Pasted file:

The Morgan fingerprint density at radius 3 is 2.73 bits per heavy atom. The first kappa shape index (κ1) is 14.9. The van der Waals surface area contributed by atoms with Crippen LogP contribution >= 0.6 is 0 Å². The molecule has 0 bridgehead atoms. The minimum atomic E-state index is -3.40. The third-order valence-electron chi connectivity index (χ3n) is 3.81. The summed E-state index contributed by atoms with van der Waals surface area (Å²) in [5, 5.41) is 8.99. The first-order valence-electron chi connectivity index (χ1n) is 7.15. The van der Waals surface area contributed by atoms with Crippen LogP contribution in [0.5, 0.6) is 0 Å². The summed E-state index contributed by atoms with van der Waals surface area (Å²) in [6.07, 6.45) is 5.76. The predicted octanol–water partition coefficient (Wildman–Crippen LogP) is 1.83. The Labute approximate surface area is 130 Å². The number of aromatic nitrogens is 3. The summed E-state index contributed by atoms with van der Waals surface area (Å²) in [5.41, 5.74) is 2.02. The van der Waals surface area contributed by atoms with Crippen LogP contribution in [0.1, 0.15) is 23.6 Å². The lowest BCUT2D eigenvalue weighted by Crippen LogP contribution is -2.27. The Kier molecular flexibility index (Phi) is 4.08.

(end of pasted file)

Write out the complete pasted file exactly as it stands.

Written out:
The Morgan fingerprint density at radius 3 is 2.73 bits per heavy atom. The first kappa shape index (κ1) is 14.9. The van der Waals surface area contributed by atoms with Crippen LogP contribution >= 0.6 is 0 Å². The molecule has 0 bridgehead atoms. The minimum atomic E-state index is -3.40. The third-order valence-electron chi connectivity index (χ3n) is 3.81. The summed E-state index contributed by atoms with van der Waals surface area (Å²) in [5, 5.41) is 8.99. The first-order valence-electron chi connectivity index (χ1n) is 7.15. The van der Waals surface area contributed by atoms with Crippen LogP contribution in [0.5, 0.6) is 0 Å². The summed E-state index contributed by atoms with van der Waals surface area (Å²) in [6.07, 6.45) is 5.76. The predicted octanol–water partition coefficient (Wildman–Crippen LogP) is 1.83. The Labute approximate surface area is 130 Å². The number of aromatic nitrogens is 3. The summed E-state index contributed by atoms with van der Waals surface area (Å²) in [5.41, 5.74) is 2.02. The van der Waals surface area contributed by atoms with Crippen LogP contribution in [0.1, 0.15) is 23.6 Å². The lowest BCUT2D eigenvalue weighted by Crippen LogP contribution is -2.27. The Kier molecular flexibility index (Phi) is 4.08.